Elaine Fogel

Five Reasons I’m Grateful to Live in the US

With Thanksgiving Day approaching, I decided to focus on what makes me grateful to live in the United States. Sure, I complain about many things that bug me…like the political divisiveness that stymies important governmental decision making and the sometimes brash approach Americans¬† can take with “others.”

There’s no perfect place on earth and that’s why it takes each one of us to try making it better. With my glass half full, here are the 5 reasons I am grateful for living in the USA:

  1. America truly is a place of opportunity. People with drive, smarts, and creativity can rise in the ranks of their professions or trades. Ambition is an admired character trait as well as being bold and confident. Not cocky, confident. In the six years I’ve lived here, I have achieved more than I could have imagined, especially being an immigrant with no preexisting business ties.
  2. Americans (in general) are philanthropic. Working in the nonprofit marketing arena, I frequently witness or hear about people doing amazing things for their communities. Some stories are so inspirational, I am in awe.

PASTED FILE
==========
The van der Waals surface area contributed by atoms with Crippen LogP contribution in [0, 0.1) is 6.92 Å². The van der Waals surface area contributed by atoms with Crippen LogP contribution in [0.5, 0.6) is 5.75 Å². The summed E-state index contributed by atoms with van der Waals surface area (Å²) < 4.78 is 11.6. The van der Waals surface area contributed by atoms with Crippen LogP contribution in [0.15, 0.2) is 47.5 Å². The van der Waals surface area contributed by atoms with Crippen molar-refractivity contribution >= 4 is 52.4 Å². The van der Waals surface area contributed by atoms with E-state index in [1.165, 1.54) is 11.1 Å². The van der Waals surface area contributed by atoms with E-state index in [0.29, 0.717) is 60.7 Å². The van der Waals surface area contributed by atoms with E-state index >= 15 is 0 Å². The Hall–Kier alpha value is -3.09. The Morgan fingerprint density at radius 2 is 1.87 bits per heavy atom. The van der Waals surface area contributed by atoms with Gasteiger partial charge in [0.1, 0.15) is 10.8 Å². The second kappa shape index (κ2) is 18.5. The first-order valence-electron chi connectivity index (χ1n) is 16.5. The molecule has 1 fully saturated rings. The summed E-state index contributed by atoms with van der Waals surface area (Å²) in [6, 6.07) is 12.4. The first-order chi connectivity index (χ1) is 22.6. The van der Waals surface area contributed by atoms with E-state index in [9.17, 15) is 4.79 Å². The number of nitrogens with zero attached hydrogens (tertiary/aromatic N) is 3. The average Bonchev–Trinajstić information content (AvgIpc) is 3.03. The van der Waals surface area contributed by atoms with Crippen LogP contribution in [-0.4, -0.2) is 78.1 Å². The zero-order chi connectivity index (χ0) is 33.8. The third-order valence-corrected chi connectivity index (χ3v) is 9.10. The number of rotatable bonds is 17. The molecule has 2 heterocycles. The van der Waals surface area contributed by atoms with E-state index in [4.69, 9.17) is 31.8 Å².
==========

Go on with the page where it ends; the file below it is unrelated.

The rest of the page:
3. America’s origins are a beacon of ingenuity and foresight. In developing the framework for the new nation, the Founding Fathers created¬† a system that has withstood the test of time. When Americans talk about freedom, their eyes light up with pride, almost as if they invented the concept.
  4. Americans have an innate spirit that’s contagious. They aren’t ashamed or shy to show their national pride. They cheer, wear red, white and blue, and fly flags on their homes. They take their traditions seriously and make them a priority. Take Thanksgiving as an example. It is the most ubiquitously celebrated holiday in the country. Almost everyone you ask does something special for Thanksgiving.
  5. Americans may be diverse in their backgrounds and immigrant traditions, but when push comes to shove, they are Americans first and foremost.

As I spend more time here and become more at home, my gratitude grows. Sure, I continue to criticize what I find disturbing, but it’s because I see the power, strength, and potential of what this nation can be. Innovation grows here.

If Americans could focus more on their commonalities and values and less on acrimonious political rhetoric, and begin to work cohesively, there would be no stopping them in the global economy of the 21st century.

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